Chicago schools CEO Ron Huberman tries to choke off teacher First Amendment rights 29 years after Substance first won federal court case upholding sale of newspaper in schools by teachers

Proving once again that all tyrants will try anything, Chicago Schools "Chief Executive Officer" Ron Huberman is attempting to prevent public school teachers and other workers from distributing literature that he doesn't approve, or literature which is critical of his subordinate, Chicago Teachers Union President Marilyn Stewart.

According to a November 20, 2009, memo distributed to all staff in the city's more than 600 public schools, Huberman claims that it is a violation of CPS rules for teachers to distribute literature to their colleagues in the schools.

Huberman's memo reads as follows (complete text):


To: All Administrators

From: Ron Huberman

Date: November 20, 2009

RE: Campaign Activity and Use of CPS Network, and Other Resources

The Board of Education has received complaints regarding the use of Chicago Public School electronic mail system and other resources by candidates or caucuses in the upcoming Chicago Teachers Union (CTU), Local 1 election of officers.

The Board’s computer network and other resources should not be used by any candidate or caucus. Use of CPS network for non-Board business violates the Board’s Acceptable Use of the CPS Network Policy. Additionally, campaign activity in the school during school hours violates other Board Rules and Policies.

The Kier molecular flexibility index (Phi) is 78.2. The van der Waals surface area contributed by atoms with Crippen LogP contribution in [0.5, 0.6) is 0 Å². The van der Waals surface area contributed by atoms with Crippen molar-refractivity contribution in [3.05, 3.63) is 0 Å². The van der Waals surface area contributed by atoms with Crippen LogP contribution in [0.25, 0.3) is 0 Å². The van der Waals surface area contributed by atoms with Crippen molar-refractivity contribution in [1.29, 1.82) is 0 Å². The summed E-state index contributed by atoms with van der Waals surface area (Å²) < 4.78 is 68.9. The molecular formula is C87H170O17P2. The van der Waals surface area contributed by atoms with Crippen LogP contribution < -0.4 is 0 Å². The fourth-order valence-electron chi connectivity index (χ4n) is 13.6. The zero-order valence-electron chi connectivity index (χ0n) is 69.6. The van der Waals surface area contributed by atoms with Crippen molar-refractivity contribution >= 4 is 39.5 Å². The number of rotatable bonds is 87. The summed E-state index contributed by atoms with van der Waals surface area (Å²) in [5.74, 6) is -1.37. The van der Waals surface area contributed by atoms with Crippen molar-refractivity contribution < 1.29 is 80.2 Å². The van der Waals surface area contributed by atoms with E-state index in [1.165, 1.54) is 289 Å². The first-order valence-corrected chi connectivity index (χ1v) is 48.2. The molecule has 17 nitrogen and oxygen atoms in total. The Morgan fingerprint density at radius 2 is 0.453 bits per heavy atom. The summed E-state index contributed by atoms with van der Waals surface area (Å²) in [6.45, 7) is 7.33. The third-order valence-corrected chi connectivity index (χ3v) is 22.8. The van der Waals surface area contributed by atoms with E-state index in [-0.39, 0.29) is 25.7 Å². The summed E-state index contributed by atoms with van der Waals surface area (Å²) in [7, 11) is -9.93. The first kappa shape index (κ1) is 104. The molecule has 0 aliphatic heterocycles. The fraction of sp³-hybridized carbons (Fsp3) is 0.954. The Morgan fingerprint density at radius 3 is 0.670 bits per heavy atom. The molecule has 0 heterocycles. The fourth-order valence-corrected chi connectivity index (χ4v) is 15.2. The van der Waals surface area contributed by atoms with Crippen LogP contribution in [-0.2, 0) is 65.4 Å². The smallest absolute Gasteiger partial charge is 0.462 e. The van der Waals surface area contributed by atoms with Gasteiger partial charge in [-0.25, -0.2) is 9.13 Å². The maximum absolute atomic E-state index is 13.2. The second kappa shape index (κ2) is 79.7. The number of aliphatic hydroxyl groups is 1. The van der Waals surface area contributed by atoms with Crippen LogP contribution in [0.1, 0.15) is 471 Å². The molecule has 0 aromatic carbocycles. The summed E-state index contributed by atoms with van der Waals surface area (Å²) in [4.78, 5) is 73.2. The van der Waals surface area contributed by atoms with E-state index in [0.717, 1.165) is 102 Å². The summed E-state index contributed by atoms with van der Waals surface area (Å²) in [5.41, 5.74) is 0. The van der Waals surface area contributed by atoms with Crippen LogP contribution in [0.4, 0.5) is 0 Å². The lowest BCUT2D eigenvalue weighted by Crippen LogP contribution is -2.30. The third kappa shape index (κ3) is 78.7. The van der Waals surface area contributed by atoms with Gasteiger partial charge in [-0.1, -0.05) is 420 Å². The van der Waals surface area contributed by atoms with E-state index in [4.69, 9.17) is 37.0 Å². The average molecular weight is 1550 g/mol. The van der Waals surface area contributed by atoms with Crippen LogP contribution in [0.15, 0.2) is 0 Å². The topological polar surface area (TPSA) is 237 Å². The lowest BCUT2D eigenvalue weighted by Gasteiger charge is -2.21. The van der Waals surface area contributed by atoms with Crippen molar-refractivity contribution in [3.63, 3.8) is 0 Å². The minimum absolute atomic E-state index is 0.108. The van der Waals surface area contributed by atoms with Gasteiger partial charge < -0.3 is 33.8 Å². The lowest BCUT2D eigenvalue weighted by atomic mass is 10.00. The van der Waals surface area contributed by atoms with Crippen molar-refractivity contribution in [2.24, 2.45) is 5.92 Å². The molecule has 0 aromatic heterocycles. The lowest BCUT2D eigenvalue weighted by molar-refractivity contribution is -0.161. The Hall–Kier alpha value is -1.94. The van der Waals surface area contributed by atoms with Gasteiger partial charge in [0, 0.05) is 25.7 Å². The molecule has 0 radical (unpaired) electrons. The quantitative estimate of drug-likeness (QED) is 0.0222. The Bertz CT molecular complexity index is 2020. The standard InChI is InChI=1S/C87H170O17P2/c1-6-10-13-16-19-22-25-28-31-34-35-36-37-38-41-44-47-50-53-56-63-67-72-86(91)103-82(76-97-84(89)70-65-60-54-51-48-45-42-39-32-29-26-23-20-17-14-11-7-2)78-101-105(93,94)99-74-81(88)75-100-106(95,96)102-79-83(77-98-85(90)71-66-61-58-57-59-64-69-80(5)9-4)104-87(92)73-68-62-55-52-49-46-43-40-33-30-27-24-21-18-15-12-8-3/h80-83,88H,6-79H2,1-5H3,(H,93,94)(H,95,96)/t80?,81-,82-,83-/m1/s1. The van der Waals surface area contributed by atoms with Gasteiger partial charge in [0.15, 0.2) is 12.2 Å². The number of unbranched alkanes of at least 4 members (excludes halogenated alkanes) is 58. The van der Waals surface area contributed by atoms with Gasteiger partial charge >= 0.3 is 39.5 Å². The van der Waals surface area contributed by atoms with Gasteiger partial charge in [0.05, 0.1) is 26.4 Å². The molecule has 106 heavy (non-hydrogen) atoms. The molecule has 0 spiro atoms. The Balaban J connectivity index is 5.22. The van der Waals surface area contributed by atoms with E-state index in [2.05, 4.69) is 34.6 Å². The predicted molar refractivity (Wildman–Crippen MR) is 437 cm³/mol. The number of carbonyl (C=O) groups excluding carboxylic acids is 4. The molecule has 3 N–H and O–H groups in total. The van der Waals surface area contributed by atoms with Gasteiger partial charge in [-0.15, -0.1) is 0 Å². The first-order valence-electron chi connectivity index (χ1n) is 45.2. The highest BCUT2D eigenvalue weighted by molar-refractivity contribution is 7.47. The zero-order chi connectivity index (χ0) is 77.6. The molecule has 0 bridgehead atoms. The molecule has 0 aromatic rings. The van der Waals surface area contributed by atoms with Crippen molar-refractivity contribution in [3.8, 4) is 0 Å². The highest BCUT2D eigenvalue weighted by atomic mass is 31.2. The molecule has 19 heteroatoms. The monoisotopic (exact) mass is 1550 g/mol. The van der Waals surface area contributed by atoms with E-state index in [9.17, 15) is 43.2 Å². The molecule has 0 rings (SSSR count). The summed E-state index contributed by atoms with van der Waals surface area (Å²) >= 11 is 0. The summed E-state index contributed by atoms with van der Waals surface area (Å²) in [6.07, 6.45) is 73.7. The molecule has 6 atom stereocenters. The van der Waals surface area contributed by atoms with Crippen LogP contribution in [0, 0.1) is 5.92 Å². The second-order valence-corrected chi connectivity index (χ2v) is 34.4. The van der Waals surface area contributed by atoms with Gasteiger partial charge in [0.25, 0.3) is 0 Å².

The collective bargaining agreement states, “the Board recognizes the CHICAGO TEACHERS UNION, LOCAL No. 1, AMERICAN FEDERATION OF TEACHERS, AFL-CIO, as the sole and exclusive bargaining representative of all employees in the titles or categories of elementary and secondary teachers,…and other teachers and related services personnel as defined in Appendix D…” (Article 1-1)

Furthermore, Articles 1-15 and 1-16 allow for only official information from the CTU to be posted on bulletin board space that has been designated for such by the school administration. Material placed in staff mailboxes “shall be restricted to official material supplied by the UNION.” No campaign related material from any source or any candidate should be posted, faxed, duplicated or distributed to school staff. The CPS mail (pony) distribution system cannot be used to ship campaign literature to other schools.

Staff members who violate Board policy by engaging in political campaigning at schools or Board offices should be subject to discipline under the Employee Discipline and Due Process Policy. If you have any questions, please contact Rachel G. Resnick, Labor Relations Officer at 553-3578.

Huberman is basically trying to return the Chicago public schools to a situation that existed more than 40 years ago, and he is claiming that he has the power to do so both under Board of Education rules and according to the Chicago Teachers Union contract.

Actually, the opposite is the case, as Substance proved nearly 30 years ago in a landmark federal court case upholding the First Amendment rights of teachers and others working in Chicago's schools.